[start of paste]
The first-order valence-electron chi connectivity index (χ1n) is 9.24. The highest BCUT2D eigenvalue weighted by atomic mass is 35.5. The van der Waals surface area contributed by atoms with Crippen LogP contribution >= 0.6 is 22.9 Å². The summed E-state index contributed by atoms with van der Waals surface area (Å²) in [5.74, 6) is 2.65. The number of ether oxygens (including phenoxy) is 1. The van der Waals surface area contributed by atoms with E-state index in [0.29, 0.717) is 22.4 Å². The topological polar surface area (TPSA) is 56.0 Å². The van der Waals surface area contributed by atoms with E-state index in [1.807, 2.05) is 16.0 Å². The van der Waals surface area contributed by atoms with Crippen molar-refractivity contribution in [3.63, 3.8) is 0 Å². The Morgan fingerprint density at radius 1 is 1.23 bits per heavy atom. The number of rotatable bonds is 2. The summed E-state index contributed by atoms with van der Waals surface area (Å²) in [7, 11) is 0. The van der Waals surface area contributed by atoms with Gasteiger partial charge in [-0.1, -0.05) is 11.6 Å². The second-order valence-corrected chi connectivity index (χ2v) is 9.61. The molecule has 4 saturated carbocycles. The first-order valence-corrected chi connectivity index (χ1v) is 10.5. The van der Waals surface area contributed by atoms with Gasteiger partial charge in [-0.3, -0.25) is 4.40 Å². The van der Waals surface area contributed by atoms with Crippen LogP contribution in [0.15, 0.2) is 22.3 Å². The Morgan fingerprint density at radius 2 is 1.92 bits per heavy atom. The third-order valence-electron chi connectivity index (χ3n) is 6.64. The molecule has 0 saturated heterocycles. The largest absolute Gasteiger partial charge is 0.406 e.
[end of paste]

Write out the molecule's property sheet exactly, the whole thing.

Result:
The first-order valence-electron chi connectivity index (χ1n) is 9.24. The highest BCUT2D eigenvalue weighted by atomic mass is 35.5. The van der Waals surface area contributed by atoms with Crippen LogP contribution >= 0.6 is 22.9 Å². The summed E-state index contributed by atoms with van der Waals surface area (Å²) in [5.74, 6) is 2.65. The number of ether oxygens (including phenoxy) is 1. The van der Waals surface area contributed by atoms with E-state index in [0.29, 0.717) is 22.4 Å². The topological polar surface area (TPSA) is 56.0 Å². The van der Waals surface area contributed by atoms with E-state index in [1.807, 2.05) is 16.0 Å². The van der Waals surface area contributed by atoms with Crippen molar-refractivity contribution in [3.63, 3.8) is 0 Å². The Morgan fingerprint density at radius 1 is 1.23 bits per heavy atom. The number of rotatable bonds is 2. The summed E-state index contributed by atoms with van der Waals surface area (Å²) in [7, 11) is 0. The van der Waals surface area contributed by atoms with Gasteiger partial charge in [-0.1, -0.05) is 11.6 Å². The second-order valence-corrected chi connectivity index (χ2v) is 9.61. The molecule has 4 saturated carbocycles. The first-order valence-corrected chi connectivity index (χ1v) is 10.5. The van der Waals surface area contributed by atoms with Gasteiger partial charge in [-0.3, -0.25) is 4.40 Å². The van der Waals surface area contributed by atoms with Crippen LogP contribution in [0.15, 0.2) is 22.3 Å². The Morgan fingerprint density at radius 2 is 1.92 bits per heavy atom. The third-order valence-electron chi connectivity index (χ3n) is 6.64. The molecule has 0 saturated heterocycles. The largest absolute Gasteiger partial charge is 0.406 e.